Master of ceremoniesEdit

Jim King was a popular and powerful Florida senator from Jacksonville, but he always found time for the GJKT and was the voice of the tournament for more than 25 years. His favorite spot was a seat where he could see the boats return to weigh their catch, and provide a humorous commentary. Jim Sutton, a reporter for the Florida Times-Union, wrote that "Jim King can talk for hours without noticeably taking a breath. He can be darn funny doing it, and he personally knows 80 percent of the captains and crews that hit the dock for weigh-ins."[4]

After his death in July 2009, Sisters Creek Marina Park was renamed Jim King Park & Boat Ramp at Sisters Creek in King’s honor.[7][12]


The Late-2000s recession had an extreme impact on the sport marine industry. Job losses and cutbacks affected discretionary recreational spending more than most market segments. New boat sales were nil, so manufacturers cut their sponsorships. Some fisherman were forced to give up their boat ownership or team up with friends to save expenses. The tournament had not covered expenses since 2004 and had spent $200,000 of their reserve fund to compensate, so in 2009 the board of directors made drastic changes to daily activities to ensure the future of the event. Two paid positions, an executive director and assistant were both eliminated to save over $90K per year. Bob Gipson, one of the tournament founders, resigned from the board of directors and assumed the executive director position at no salary. He then examined virtually every facet of the operation to reduce expenses.[1]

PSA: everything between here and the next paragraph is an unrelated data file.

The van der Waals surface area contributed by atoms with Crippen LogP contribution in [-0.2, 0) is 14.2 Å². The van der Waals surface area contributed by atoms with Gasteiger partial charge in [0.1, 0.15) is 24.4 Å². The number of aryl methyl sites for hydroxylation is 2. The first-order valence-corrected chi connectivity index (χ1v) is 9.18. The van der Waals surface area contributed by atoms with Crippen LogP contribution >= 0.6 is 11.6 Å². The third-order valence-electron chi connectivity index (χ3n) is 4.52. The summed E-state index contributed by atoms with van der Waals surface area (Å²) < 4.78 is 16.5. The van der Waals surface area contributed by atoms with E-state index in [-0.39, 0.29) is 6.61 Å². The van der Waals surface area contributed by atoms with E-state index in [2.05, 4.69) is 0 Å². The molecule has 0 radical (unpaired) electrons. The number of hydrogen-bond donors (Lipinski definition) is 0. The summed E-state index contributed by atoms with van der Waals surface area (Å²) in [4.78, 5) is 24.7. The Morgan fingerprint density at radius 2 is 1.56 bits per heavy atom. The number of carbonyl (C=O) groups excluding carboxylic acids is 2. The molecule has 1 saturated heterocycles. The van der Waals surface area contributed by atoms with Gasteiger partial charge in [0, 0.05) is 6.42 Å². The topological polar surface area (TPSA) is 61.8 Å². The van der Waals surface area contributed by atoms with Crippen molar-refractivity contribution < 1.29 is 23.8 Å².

• The VIP tournament was dropped after 2008 because the board of directors resolved that the tournament should emphasize the average fisherman, not professionals in sponsored boats.
  • The Liar's Tent, which in the past featured professional entertainers, was scaled back and uses local talent.
  • The Boatshow has fewer participants. When Boater's World went out of business, their large display went with it.
  • A big exhibitor tent was discontinued. Exhibitors once included government agencies, local & national businesses and organizations. The ones who return are assigned a 10-foot square piece of ground.